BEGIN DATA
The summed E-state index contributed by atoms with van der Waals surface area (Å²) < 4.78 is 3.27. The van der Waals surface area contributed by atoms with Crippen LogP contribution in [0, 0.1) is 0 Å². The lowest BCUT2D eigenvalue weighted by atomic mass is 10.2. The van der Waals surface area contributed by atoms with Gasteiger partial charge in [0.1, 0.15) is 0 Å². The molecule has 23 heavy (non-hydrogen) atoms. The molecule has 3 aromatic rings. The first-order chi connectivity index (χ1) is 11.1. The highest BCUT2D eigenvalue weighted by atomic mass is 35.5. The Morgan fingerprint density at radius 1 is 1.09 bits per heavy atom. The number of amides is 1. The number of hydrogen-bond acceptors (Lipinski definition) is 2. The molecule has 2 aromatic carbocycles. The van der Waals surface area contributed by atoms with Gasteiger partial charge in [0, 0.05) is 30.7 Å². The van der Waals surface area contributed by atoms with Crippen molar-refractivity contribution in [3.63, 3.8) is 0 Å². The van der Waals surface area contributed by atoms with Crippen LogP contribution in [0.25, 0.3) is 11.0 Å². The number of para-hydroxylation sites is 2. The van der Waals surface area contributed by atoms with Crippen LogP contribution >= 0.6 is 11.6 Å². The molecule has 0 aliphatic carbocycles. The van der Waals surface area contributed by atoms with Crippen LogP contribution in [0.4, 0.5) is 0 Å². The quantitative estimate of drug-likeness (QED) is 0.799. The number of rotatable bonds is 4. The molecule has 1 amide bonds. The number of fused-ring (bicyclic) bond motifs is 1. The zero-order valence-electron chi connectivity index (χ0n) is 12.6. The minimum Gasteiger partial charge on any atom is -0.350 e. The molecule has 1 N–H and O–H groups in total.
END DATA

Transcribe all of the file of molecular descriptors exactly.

The summed E-state index contributed by atoms with van der Waals surface area (Å²) < 4.78 is 3.27. The van der Waals surface area contributed by atoms with Crippen LogP contribution in [0, 0.1) is 0 Å². The lowest BCUT2D eigenvalue weighted by atomic mass is 10.2. The van der Waals surface area contributed by atoms with Gasteiger partial charge in [0.1, 0.15) is 0 Å². The molecule has 23 heavy (non-hydrogen) atoms. The molecule has 3 aromatic rings. The first-order chi connectivity index (χ1) is 11.1. The highest BCUT2D eigenvalue weighted by atomic mass is 35.5. The Morgan fingerprint density at radius 1 is 1.09 bits per heavy atom. The number of amides is 1. The number of hydrogen-bond acceptors (Lipinski definition) is 2. The molecule has 2 aromatic carbocycles. The van der Waals surface area contributed by atoms with Gasteiger partial charge in [0, 0.05) is 30.7 Å². The van der Waals surface area contributed by atoms with Crippen molar-refractivity contribution in [3.63, 3.8) is 0 Å². The van der Waals surface area contributed by atoms with Crippen LogP contribution in [0.25, 0.3) is 11.0 Å². The number of para-hydroxylation sites is 2. The van der Waals surface area contributed by atoms with Crippen LogP contribution >= 0.6 is 11.6 Å². The molecule has 0 aliphatic carbocycles. The van der Waals surface area contributed by atoms with Crippen LogP contribution in [0.4, 0.5) is 0 Å². The quantitative estimate of drug-likeness (QED) is 0.799. The number of rotatable bonds is 4. The molecule has 1 amide bonds. The number of fused-ring (bicyclic) bond motifs is 1. The zero-order valence-electron chi connectivity index (χ0n) is 12.6. The minimum Gasteiger partial charge on any atom is -0.350 e. The molecule has 1 N–H and O–H groups in total.